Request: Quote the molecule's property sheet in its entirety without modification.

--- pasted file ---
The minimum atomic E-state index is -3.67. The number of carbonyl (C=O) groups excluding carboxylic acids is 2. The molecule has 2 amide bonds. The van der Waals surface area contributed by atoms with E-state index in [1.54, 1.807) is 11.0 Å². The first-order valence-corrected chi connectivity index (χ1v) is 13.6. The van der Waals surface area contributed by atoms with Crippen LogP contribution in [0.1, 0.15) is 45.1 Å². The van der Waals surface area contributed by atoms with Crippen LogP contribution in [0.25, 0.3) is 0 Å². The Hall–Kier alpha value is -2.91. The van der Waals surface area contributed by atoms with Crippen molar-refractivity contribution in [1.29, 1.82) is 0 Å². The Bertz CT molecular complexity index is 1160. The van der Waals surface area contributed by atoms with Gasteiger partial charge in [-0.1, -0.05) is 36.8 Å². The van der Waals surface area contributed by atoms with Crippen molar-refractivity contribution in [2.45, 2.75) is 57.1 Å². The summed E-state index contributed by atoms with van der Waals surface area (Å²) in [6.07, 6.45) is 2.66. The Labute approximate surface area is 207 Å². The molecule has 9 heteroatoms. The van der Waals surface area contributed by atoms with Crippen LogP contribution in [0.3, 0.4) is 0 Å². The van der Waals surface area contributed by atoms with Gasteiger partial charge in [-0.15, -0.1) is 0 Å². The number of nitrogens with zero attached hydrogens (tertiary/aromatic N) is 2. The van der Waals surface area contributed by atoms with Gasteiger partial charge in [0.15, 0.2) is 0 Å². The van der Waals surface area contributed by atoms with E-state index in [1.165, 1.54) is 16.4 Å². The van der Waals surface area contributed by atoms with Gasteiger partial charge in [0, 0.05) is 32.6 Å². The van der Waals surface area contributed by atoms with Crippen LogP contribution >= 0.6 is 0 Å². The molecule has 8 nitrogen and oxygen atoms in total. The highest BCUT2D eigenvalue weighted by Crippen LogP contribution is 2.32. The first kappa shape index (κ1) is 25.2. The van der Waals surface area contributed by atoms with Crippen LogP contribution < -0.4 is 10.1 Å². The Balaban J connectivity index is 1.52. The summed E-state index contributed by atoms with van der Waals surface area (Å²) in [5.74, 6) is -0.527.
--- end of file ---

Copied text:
The minimum atomic E-state index is -3.67. The number of carbonyl (C=O) groups excluding carboxylic acids is 2. The molecule has 2 amide bonds. The van der Waals surface area contributed by atoms with E-state index in [1.54, 1.807) is 11.0 Å². The first-order valence-corrected chi connectivity index (χ1v) is 13.6. The van der Waals surface area contributed by atoms with Crippen LogP contribution in [0.1, 0.15) is 45.1 Å². The van der Waals surface area contributed by atoms with Crippen LogP contribution in [0.25, 0.3) is 0 Å². The Hall–Kier alpha value is -2.91. The van der Waals surface area contributed by atoms with Crippen molar-refractivity contribution in [1.29, 1.82) is 0 Å². The Bertz CT molecular complexity index is 1160. The van der Waals surface area contributed by atoms with Gasteiger partial charge in [-0.1, -0.05) is 36.8 Å². The van der Waals surface area contributed by atoms with Crippen molar-refractivity contribution in [2.45, 2.75) is 57.1 Å². The summed E-state index contributed by atoms with van der Waals surface area (Å²) in [6.07, 6.45) is 2.66. The Labute approximate surface area is 207 Å². The molecule has 9 heteroatoms. The van der Waals surface area contributed by atoms with Crippen LogP contribution in [0.3, 0.4) is 0 Å². The van der Waals surface area contributed by atoms with Gasteiger partial charge in [-0.15, -0.1) is 0 Å². The number of nitrogens with zero attached hydrogens (tertiary/aromatic N) is 2. The van der Waals surface area contributed by atoms with Gasteiger partial charge in [0.15, 0.2) is 0 Å². The van der Waals surface area contributed by atoms with E-state index in [1.165, 1.54) is 16.4 Å². The van der Waals surface area contributed by atoms with Gasteiger partial charge in [0, 0.05) is 32.6 Å². The van der Waals surface area contributed by atoms with Crippen LogP contribution >= 0.6 is 0 Å². The molecule has 8 nitrogen and oxygen atoms in total. The highest BCUT2D eigenvalue weighted by Crippen LogP contribution is 2.32. The first kappa shape index (κ1) is 25.2. The van der Waals surface area contributed by atoms with Crippen LogP contribution < -0.4 is 10.1 Å². The Balaban J connectivity index is 1.52. The summed E-state index contributed by atoms with van der Waals surface area (Å²) in [5.74, 6) is -0.527.